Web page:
• Brittany says:

      It’s true that other people of other faiths. . .but Kristen CHOSE to use 3 Christian ones. And maybe because their lives CHANGED the world FOR JESUS. More souls are SAVED because of them. That’s the kinda change that matters most!

      I totally agree. Modesty is for men and women. But purity rings symbolize purity. . .so don’t get mad about little things.

      • Rainbow_sprinkles7 says:

        That’s great to talk about spreading God’s word and changing the world. It definitely is important. I’m just saying you don’t HAVE to be a Christian to do good things and to change the world in a positive way.
        Modesty and purity are made way too important to the point of being detrimental to women. And I have never heard anyone make a big deal about men being modest. We should be teaching men to control their thoughts and actions rather than telling women it’s their responsibility to keep mens’ minds pure

        • Brittany says:

          I can agree to a level. If modesty becomes an obsession over worshipping Jesus than we are deceived. Which can happen in churches with dress codes. Sometimes people focus more on being outwardly modest than inwardly. We should be both and not make a huge deal about it.

          Modest dressing shouldn’t be done “just for guys” no. It should be for you and Jesus. Your body (if your saved) is actually God’s now, because Salvation is like a marriage. Your “one” with Christ spiritually. You are His, He is yours.

          Just ask God “Should I wear this?” Because some people are probably so caught up on modesty they idolize the idea. (I’m not pointing any fingers, but I bet it can happen )

    • Aleksandra says:


      I read your comment and I also wondered for some time why God says we cannot be good apart from Him. The Bible tells us two things about that:

      Isaiah 64:6 (NLT)
      “We are all infected and impure with sin. When we display our righteous deeds, they are nothing but filthy rags. Like autumn leaves, we wither and fall, and our sins sweep us away like the wind.” – Because of sin we are naturally selfish and cannot therefore have absolute pure and good reasons. What good thing did ever come forth out of selfishness? The source of our good deeds is as well as important as the work itself.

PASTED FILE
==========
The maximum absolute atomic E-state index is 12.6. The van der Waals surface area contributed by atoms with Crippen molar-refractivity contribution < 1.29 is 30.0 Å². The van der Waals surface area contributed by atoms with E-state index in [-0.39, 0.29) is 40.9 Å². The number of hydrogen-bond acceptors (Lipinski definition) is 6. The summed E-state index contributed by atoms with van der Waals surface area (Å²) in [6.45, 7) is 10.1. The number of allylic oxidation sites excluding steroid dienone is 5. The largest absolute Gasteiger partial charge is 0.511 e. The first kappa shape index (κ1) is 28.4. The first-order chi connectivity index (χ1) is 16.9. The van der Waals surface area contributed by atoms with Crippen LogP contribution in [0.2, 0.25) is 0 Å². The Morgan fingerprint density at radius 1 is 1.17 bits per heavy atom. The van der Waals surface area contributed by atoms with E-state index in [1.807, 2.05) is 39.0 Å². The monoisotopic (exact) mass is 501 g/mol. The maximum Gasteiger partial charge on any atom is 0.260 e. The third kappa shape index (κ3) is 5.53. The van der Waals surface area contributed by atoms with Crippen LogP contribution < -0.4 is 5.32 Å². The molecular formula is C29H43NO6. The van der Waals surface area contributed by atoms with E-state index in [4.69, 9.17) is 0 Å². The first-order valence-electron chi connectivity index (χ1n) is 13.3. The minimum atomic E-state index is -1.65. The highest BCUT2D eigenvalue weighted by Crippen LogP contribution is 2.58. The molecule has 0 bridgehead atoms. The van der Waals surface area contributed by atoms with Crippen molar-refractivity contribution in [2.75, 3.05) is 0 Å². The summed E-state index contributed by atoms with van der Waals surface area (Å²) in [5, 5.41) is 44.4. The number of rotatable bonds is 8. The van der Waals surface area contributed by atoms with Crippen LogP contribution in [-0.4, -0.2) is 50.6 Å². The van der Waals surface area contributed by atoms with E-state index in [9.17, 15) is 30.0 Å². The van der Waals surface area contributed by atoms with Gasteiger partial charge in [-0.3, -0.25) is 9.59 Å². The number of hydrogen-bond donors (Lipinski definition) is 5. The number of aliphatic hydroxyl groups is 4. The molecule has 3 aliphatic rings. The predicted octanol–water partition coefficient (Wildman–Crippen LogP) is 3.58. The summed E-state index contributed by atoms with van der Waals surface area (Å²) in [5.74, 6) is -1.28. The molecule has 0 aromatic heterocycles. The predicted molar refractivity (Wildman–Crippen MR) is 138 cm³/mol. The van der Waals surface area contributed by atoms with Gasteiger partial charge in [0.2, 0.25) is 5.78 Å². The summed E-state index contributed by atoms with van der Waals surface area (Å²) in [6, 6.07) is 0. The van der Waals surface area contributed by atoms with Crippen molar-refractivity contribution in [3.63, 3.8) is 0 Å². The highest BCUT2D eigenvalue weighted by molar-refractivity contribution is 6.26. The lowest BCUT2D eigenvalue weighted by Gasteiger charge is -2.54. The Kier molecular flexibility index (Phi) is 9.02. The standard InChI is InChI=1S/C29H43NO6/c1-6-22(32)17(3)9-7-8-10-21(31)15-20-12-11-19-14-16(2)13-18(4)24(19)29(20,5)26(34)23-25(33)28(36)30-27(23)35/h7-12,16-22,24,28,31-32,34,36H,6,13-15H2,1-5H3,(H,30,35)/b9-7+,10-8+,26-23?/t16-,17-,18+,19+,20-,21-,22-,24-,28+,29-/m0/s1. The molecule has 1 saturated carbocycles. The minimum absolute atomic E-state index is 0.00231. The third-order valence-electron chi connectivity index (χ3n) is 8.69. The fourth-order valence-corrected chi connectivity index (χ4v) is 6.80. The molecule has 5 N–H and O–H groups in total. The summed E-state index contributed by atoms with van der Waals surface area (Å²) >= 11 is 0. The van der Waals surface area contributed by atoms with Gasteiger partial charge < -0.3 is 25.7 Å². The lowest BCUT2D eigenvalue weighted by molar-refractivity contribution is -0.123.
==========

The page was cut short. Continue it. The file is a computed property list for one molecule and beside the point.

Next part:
The second thing is that it’s about eternity. Only having accepted Jesus as Lord will get us in heaven. (Acts 4:12)
      There is no other way, because we are not justified by good deeds. We are justified by Jesus’ sacrifice. In the end it’s more important to share Jesus with the world because we’ll all need Him in the end. It’s far more important sharing Him than ‘simply’ helping other people here on earth to get through tough times or something like that. You might want to consider that.

      God bless you!

  10. Reigha Sunshine says:

    Amy Carmichael was my personal hero as a little girl. I always wanted to grow up to be like her and save all the little girls just like me. I still dream of going to India someday, but for now, I will minister in my home town, for that is what she did. 🙂

  11. G Abigail Alvarez Barrionuevo says:

    Deffinitly Amy Carmichael… as I got to know her though books I realized that God used her to teach about love and forgiveness, that is what I need to learn… how to love and forgive.

  12. Erika says:

    My hero has always been Elisabeth Elliot. It’s amazing how she managed to forgive the people who murdered her husband. I’m reading her books, like Let Me Be a Woman and Passion and Purity. They’re wonderful!